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Alexander Ward Lyon (15 October 1931 – 30 September 1993) was a British Labour politician.

Alex Lyon
Member of Parliament
for York
In office
31 March 1966 – 9 June 1983
Preceded byCharles Longbottom
Succeeded byConal Gregory
Personal details
Alexander Ward Lyon

(1931-10-15)15 October 1931
Died30 September 1993(1993-09-30) (aged 61)
Milton Keynes, Buckinghamshire, England
Political partyLabour
Clare Short (m. 1981)


Early lifeEdit

Lyon was educated at West Leeds High School and University College, London. He became a barrister, called to the Bar at Inner Temple in 1954. He was a member of the Bar Council and of the Fabian Society. He was also a Methodist local preacher and secretary of Leeds North West Constituency Labour Party.

Political careerEdit

Lyon was elected Member of Parliament for the marginal City of York in 1966, having first fought the seat in 1964. He was Minister of State at the Home Office, March 1974 – April 1976, but, as a radical, was sacked by Jim Callaghan.

In 1971 Lyon introduced the United Reformed Church Bill, which became the act which created the United Reformed Church from a union of Presbyterian and Congregationalist churches in England and Wales.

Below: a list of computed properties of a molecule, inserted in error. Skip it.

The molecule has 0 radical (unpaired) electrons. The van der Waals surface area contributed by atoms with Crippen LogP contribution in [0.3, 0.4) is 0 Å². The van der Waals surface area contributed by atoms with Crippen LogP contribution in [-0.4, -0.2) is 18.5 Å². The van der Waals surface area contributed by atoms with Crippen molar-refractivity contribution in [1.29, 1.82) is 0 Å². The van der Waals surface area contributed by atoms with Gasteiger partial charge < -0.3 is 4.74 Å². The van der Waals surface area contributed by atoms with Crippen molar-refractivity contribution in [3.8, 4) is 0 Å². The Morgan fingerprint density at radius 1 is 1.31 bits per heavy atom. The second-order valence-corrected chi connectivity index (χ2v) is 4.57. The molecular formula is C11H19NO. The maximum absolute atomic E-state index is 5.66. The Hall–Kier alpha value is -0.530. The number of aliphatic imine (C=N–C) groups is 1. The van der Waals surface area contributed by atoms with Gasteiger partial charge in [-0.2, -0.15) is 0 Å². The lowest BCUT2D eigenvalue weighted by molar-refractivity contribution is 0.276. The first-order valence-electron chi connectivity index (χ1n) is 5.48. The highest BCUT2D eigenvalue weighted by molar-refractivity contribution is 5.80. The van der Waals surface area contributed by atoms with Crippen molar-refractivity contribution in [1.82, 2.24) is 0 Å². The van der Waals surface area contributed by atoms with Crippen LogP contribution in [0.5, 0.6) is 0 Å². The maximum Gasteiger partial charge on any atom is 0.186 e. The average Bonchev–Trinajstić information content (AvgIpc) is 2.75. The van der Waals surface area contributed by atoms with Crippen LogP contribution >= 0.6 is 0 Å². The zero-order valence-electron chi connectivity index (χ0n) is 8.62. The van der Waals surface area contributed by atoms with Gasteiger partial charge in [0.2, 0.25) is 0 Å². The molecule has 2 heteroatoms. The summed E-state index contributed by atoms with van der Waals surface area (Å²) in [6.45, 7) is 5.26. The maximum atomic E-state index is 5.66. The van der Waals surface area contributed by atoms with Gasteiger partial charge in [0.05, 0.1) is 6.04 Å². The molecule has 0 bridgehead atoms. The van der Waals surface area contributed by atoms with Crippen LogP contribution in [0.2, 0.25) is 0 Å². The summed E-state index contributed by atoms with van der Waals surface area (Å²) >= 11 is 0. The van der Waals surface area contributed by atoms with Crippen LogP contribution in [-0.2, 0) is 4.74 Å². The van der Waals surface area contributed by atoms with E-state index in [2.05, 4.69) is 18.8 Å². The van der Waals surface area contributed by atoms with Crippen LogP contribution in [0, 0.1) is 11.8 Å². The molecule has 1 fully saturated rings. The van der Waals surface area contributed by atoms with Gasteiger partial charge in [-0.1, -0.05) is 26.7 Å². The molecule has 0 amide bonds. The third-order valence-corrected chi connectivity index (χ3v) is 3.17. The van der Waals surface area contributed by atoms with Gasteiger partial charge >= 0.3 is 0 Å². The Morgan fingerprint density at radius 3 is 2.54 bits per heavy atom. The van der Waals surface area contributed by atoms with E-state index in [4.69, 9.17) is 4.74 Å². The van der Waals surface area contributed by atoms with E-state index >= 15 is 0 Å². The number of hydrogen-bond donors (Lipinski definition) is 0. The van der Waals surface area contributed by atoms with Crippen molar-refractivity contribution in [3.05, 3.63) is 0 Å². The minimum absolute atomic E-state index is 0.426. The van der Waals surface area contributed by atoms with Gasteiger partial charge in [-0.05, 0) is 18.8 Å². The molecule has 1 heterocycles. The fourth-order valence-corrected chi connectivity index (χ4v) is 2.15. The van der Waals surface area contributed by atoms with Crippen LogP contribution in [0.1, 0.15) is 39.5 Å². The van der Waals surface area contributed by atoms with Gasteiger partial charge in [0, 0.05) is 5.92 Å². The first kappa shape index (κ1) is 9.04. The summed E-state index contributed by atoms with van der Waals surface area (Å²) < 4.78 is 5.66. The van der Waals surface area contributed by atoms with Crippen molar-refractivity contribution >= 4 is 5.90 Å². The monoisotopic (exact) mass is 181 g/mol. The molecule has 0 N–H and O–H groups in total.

In 1981 he tried to amend a Finance Bill to allow those with a "conscientious objection to paying for expenditure on defence" to pay the military part of their taxes to the then Ministry of Overseas Development.

He was defeated in the 1983 General Election by the Conservative Conal Gregory.

Personal lifeEdit

In 1981, Lyon married Clare Short, a civil servant who he had worked with whilst at the Home Office. Short herself later became a Labour MP and cabinet minister, winning Birmingham Ladywood for the first time on the same day Lyon lost his seat.

In 1993, Clare Short was called away from the Labour party conference to say her husband was very ill and likely to die. Clare said, "after losing his parliamentary seat, he moved from being a senior Labour MP to running my constituency office where he gave me enormous support as well as bringing great experience to the task. Later he decided to return to the Bar, but after a time got himself into various difficulties and I began to suspect that either he was suffering a deep depression or mental deterioration. The next few years were very difficult as he engaged in strange, inexplicable behaviour. He gradually fell out with family and friends and stayed home with our St Bernard called Fred and would deal with no one but Fred and me."[1]

He died in Milton Keynes[2] in 1993 from Alzheimer's disease, aged 61.

He had two sons, Marcus and Adrian, and a daughter, Rebecca, from a previous marriage.


  1. ^ An Honourable Deception by Clare Short
  2. ^ Deaths England and Wales 1984-2006

External linksEdit

Parliament of the United Kingdom
Preceded by
Charles Longbottom
Member of Parliament for York
Succeeded by
Conal Gregory